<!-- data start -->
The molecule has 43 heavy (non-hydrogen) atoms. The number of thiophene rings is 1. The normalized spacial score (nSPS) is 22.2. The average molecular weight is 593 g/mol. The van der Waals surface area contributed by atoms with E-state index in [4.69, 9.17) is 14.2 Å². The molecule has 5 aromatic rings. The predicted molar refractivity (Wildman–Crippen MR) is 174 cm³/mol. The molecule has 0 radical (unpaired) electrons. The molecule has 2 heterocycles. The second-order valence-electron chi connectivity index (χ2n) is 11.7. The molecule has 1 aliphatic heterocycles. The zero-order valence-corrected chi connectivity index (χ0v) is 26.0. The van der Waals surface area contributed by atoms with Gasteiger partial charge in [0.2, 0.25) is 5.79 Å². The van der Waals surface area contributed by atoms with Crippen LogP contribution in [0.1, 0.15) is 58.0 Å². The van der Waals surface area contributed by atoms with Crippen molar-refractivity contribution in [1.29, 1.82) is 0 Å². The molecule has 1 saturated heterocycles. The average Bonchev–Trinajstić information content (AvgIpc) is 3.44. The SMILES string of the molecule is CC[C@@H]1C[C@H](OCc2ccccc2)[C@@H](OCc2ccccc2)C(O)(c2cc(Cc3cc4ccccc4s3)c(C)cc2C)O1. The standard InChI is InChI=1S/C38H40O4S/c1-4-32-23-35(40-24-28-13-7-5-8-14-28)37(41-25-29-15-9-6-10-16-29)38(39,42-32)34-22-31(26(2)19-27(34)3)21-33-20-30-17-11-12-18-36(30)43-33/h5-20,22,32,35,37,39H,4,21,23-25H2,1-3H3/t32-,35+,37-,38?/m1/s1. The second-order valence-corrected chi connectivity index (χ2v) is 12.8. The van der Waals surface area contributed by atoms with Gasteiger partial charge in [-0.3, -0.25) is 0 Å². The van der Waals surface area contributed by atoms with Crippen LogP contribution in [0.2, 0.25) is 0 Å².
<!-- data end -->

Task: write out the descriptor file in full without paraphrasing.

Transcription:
The molecule has 43 heavy (non-hydrogen) atoms. The number of thiophene rings is 1. The normalized spacial score (nSPS) is 22.2. The average molecular weight is 593 g/mol. The van der Waals surface area contributed by atoms with E-state index in [4.69, 9.17) is 14.2 Å². The molecule has 5 aromatic rings. The predicted molar refractivity (Wildman–Crippen MR) is 174 cm³/mol. The molecule has 0 radical (unpaired) electrons. The molecule has 2 heterocycles. The second-order valence-electron chi connectivity index (χ2n) is 11.7. The molecule has 1 aliphatic heterocycles. The zero-order valence-corrected chi connectivity index (χ0v) is 26.0. The van der Waals surface area contributed by atoms with Gasteiger partial charge in [0.2, 0.25) is 5.79 Å². The van der Waals surface area contributed by atoms with Crippen LogP contribution in [0.1, 0.15) is 58.0 Å². The van der Waals surface area contributed by atoms with Crippen molar-refractivity contribution in [1.29, 1.82) is 0 Å². The molecule has 1 saturated heterocycles. The average Bonchev–Trinajstić information content (AvgIpc) is 3.44. The SMILES string of the molecule is CC[C@@H]1C[C@H](OCc2ccccc2)[C@@H](OCc2ccccc2)C(O)(c2cc(Cc3cc4ccccc4s3)c(C)cc2C)O1. The standard InChI is InChI=1S/C38H40O4S/c1-4-32-23-35(40-24-28-13-7-5-8-14-28)37(41-25-29-15-9-6-10-16-29)38(39,42-32)34-22-31(26(2)19-27(34)3)21-33-20-30-17-11-12-18-36(30)43-33/h5-20,22,32,35,37,39H,4,21,23-25H2,1-3H3/t32-,35+,37-,38?/m1/s1. The second-order valence-corrected chi connectivity index (χ2v) is 12.8. The van der Waals surface area contributed by atoms with Gasteiger partial charge in [-0.3, -0.25) is 0 Å². The van der Waals surface area contributed by atoms with Crippen LogP contribution in [0.2, 0.25) is 0 Å².